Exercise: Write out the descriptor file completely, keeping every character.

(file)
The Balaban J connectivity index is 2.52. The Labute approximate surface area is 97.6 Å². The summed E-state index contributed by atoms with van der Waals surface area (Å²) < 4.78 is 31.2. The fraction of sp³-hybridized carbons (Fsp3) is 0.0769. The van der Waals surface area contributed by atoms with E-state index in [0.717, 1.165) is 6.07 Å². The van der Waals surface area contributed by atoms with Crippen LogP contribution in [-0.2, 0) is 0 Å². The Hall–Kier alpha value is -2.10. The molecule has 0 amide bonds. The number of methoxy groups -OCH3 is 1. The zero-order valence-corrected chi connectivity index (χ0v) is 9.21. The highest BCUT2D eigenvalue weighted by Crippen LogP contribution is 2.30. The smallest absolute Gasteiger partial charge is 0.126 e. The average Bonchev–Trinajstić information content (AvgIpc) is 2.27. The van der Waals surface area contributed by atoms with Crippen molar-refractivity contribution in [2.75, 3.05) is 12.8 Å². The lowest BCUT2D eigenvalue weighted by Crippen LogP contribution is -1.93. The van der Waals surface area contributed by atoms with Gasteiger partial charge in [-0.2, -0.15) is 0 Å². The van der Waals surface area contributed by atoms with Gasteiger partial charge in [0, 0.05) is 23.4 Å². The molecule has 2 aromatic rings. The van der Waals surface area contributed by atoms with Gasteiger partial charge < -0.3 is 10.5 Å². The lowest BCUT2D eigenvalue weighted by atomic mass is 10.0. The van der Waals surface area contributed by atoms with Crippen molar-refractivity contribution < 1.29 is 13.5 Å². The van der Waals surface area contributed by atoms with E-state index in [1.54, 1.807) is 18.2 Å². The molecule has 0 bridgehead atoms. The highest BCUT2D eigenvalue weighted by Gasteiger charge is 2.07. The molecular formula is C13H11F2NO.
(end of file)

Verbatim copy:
The Balaban J connectivity index is 2.52. The Labute approximate surface area is 97.6 Å². The summed E-state index contributed by atoms with van der Waals surface area (Å²) < 4.78 is 31.2. The fraction of sp³-hybridized carbons (Fsp3) is 0.0769. The van der Waals surface area contributed by atoms with E-state index in [0.717, 1.165) is 6.07 Å². The van der Waals surface area contributed by atoms with Crippen LogP contribution in [-0.2, 0) is 0 Å². The Hall–Kier alpha value is -2.10. The molecule has 0 amide bonds. The number of methoxy groups -OCH3 is 1. The zero-order valence-corrected chi connectivity index (χ0v) is 9.21. The highest BCUT2D eigenvalue weighted by Crippen LogP contribution is 2.30. The smallest absolute Gasteiger partial charge is 0.126 e. The average Bonchev–Trinajstić information content (AvgIpc) is 2.27. The van der Waals surface area contributed by atoms with Crippen molar-refractivity contribution in [2.75, 3.05) is 12.8 Å². The lowest BCUT2D eigenvalue weighted by Crippen LogP contribution is -1.93. The van der Waals surface area contributed by atoms with Gasteiger partial charge in [-0.2, -0.15) is 0 Å². The van der Waals surface area contributed by atoms with Gasteiger partial charge in [0, 0.05) is 23.4 Å². The molecule has 2 aromatic rings. The van der Waals surface area contributed by atoms with Gasteiger partial charge < -0.3 is 10.5 Å². The lowest BCUT2D eigenvalue weighted by atomic mass is 10.0. The van der Waals surface area contributed by atoms with Crippen molar-refractivity contribution < 1.29 is 13.5 Å². The van der Waals surface area contributed by atoms with E-state index in [1.54, 1.807) is 18.2 Å². The molecule has 0 bridgehead atoms. The highest BCUT2D eigenvalue weighted by Gasteiger charge is 2.07. The molecular formula is C13H11F2NO.